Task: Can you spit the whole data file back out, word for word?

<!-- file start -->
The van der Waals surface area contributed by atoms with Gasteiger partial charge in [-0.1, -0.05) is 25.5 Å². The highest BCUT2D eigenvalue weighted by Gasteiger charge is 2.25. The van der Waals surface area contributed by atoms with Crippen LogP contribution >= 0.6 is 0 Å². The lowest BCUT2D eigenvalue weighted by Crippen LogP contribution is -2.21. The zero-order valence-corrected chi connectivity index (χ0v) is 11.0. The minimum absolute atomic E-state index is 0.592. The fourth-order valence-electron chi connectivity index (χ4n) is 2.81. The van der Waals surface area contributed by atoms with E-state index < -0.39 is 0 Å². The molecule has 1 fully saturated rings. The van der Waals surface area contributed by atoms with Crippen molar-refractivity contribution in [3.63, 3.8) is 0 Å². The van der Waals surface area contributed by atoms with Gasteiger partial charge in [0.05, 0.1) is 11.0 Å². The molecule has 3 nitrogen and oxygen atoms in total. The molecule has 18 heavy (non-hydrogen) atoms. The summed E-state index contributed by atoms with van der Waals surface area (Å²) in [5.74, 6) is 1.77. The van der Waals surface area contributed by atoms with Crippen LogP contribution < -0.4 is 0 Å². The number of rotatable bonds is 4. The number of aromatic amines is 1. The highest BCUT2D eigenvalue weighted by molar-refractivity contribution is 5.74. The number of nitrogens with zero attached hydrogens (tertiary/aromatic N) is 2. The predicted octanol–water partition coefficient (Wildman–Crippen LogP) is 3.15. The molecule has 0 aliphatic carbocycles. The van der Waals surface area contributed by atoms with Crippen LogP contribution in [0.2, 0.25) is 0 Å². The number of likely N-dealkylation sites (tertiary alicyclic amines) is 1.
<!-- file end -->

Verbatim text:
The van der Waals surface area contributed by atoms with Gasteiger partial charge in [-0.1, -0.05) is 25.5 Å². The highest BCUT2D eigenvalue weighted by Gasteiger charge is 2.25. The van der Waals surface area contributed by atoms with Crippen LogP contribution >= 0.6 is 0 Å². The lowest BCUT2D eigenvalue weighted by Crippen LogP contribution is -2.21. The zero-order valence-corrected chi connectivity index (χ0v) is 11.0. The minimum absolute atomic E-state index is 0.592. The fourth-order valence-electron chi connectivity index (χ4n) is 2.81. The van der Waals surface area contributed by atoms with E-state index < -0.39 is 0 Å². The molecule has 1 fully saturated rings. The van der Waals surface area contributed by atoms with Crippen molar-refractivity contribution in [3.63, 3.8) is 0 Å². The van der Waals surface area contributed by atoms with Gasteiger partial charge in [0.05, 0.1) is 11.0 Å². The molecule has 3 nitrogen and oxygen atoms in total. The molecule has 18 heavy (non-hydrogen) atoms. The summed E-state index contributed by atoms with van der Waals surface area (Å²) in [5.74, 6) is 1.77. The van der Waals surface area contributed by atoms with Crippen LogP contribution < -0.4 is 0 Å². The number of rotatable bonds is 4. The number of aromatic amines is 1. The highest BCUT2D eigenvalue weighted by molar-refractivity contribution is 5.74. The number of nitrogens with zero attached hydrogens (tertiary/aromatic N) is 2. The predicted octanol–water partition coefficient (Wildman–Crippen LogP) is 3.15. The molecule has 0 aliphatic carbocycles. The van der Waals surface area contributed by atoms with Crippen LogP contribution in [0.2, 0.25) is 0 Å². The number of likely N-dealkylation sites (tertiary alicyclic amines) is 1.